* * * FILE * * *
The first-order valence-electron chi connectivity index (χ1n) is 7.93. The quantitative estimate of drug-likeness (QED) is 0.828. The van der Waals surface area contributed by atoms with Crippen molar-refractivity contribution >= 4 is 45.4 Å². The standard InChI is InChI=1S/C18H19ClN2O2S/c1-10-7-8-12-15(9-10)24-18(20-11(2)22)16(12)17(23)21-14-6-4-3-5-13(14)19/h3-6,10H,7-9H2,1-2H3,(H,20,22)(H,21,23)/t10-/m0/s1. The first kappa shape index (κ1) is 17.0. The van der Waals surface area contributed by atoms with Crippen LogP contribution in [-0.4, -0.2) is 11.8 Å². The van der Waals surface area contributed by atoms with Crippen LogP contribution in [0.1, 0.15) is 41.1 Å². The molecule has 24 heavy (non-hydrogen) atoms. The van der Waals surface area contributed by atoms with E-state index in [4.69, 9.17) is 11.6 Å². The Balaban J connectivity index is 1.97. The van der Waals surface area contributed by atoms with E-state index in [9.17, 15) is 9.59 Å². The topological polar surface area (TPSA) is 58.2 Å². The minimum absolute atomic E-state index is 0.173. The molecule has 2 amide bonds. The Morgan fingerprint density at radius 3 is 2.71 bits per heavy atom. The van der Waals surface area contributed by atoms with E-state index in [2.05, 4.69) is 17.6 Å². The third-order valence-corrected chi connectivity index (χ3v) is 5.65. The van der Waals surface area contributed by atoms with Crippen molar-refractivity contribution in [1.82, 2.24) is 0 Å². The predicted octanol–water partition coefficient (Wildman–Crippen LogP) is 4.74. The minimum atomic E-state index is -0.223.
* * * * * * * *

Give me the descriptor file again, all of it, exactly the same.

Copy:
The first-order valence-electron chi connectivity index (χ1n) is 7.93. The quantitative estimate of drug-likeness (QED) is 0.828. The van der Waals surface area contributed by atoms with Crippen molar-refractivity contribution >= 4 is 45.4 Å². The standard InChI is InChI=1S/C18H19ClN2O2S/c1-10-7-8-12-15(9-10)24-18(20-11(2)22)16(12)17(23)21-14-6-4-3-5-13(14)19/h3-6,10H,7-9H2,1-2H3,(H,20,22)(H,21,23)/t10-/m0/s1. The first kappa shape index (κ1) is 17.0. The van der Waals surface area contributed by atoms with Crippen LogP contribution in [-0.4, -0.2) is 11.8 Å². The van der Waals surface area contributed by atoms with Crippen LogP contribution in [0.1, 0.15) is 41.1 Å². The molecule has 24 heavy (non-hydrogen) atoms. The van der Waals surface area contributed by atoms with E-state index in [4.69, 9.17) is 11.6 Å². The Balaban J connectivity index is 1.97. The van der Waals surface area contributed by atoms with E-state index in [9.17, 15) is 9.59 Å². The topological polar surface area (TPSA) is 58.2 Å². The minimum absolute atomic E-state index is 0.173. The molecule has 2 amide bonds. The Morgan fingerprint density at radius 3 is 2.71 bits per heavy atom. The van der Waals surface area contributed by atoms with E-state index in [2.05, 4.69) is 17.6 Å². The third-order valence-corrected chi connectivity index (χ3v) is 5.65. The van der Waals surface area contributed by atoms with Crippen molar-refractivity contribution in [1.82, 2.24) is 0 Å². The predicted octanol–water partition coefficient (Wildman–Crippen LogP) is 4.74. The minimum atomic E-state index is -0.223.